Numerical classification of social groupings has been observed before by other commentators. But less well known is that Dunbar in January 2016 specifically applied his ideas to Facebook. So now we are starting to stray into new territory.

His findings were exciting because we are able to see explicit evidence for Dunbar’s numerical hierarchies of social association in Facebook. And sure enough the data confirms his ideas giving an inner circle of close friends numbering about 4 on average and a further 14 good friends as the next circle out.

Beyond that the patterns become more hazy. Dunbar suggests patterns go up in multiples of 3 so he would expert social connections with similar patterns at 50, 150, 450 and about 1500. And his findings for Facebook confirm this.

So we have some idea of how we operate on Facebook, the types of links we have and their close similarity to those we might expect to see in real world social groupings. 

Now take this analysis a step further. And this is where things start to become interesting. Fuchs et al analysed an on-line browser based space game called Pardus. ( It is a multiplayer game where you are involved in a virtual community of space pilots where trading, pirating and smuggling occur and you can build friendships, form associations and alliances for players mutual benefits. Some of the social collectives such as large alliances (political factions ~ 2000) are dictated by the games structure, others you are free to develop as you wish. The game has been very widely studied and shown to be a virtual society with many of the properties of a real society.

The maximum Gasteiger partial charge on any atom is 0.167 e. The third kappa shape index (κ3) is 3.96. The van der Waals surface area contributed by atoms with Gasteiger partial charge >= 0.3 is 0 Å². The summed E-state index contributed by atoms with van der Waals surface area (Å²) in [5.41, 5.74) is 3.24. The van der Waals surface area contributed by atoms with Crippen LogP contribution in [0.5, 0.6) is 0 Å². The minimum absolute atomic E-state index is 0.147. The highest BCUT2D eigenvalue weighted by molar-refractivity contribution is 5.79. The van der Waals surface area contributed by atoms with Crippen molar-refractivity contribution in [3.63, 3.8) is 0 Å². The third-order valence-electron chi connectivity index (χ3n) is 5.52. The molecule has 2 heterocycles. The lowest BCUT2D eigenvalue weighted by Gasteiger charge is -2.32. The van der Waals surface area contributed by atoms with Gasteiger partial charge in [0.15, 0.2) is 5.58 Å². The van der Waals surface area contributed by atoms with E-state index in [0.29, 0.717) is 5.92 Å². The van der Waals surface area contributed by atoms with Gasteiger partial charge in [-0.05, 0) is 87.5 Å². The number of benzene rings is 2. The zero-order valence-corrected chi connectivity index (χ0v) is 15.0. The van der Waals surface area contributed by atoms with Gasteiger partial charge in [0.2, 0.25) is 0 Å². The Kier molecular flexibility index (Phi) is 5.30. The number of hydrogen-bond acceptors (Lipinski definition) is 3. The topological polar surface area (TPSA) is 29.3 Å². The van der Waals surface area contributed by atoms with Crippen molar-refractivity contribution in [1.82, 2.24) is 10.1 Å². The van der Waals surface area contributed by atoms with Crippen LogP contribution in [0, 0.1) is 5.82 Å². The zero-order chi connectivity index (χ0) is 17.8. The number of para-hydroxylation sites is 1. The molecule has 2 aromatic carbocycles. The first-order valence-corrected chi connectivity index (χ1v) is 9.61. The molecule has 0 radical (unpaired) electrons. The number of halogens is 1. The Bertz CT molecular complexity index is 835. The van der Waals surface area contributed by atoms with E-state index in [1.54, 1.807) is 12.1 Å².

In one exercise undertaken by the team they analysed the structure of the society in terms of a Horton - Strahler number. This method of analysis considers the connectivity as being represented somewhat like a river delta that branches with more and more complexity as the delta gets larger and larger. The Horton number, denoted as h, represents the highest level of branching in the flow pattern.

Applying this to the hierarchical structures of society an interesting pattern emerges. At a Horton number of h=1 we are dealing with just the individual. As we get to h=2 we get to close friends, at h=3 we get friends, by h=4 alliances, groups we are closely allied too and so on. When h=7 we have encompassed all the game players.

It becomes even more interesting if we start using their numerical analysis in light of Dunbar’s work. They suggest that societies are organised in a fractal fashion as,

G(h) ~ p^h

where p=4.42 and G(h) represents the size of the group with a Horton number of h. Now its worth noting this is a multi-fractal structure with each level of the structure determining the relationship to the group size.

Putting in all the constants we get,

ln(G(h) = C + h ln(p)

Now here is an interesting experiment. Suppose we set our group size to be the Dunbar’s hierarchy of social structures and back calculate the Horton number. So for example,

Looking at this sequence the Horton number goes up by 1 level of branching complexity with each growth in the group. However at high levels of population this begins to fail. So turning this idea on its head can we determine an equivalent Dunbar number for simple changes in the Horton number.

What this allows us to do is to visualise the nature and complexity of these networks in simple form.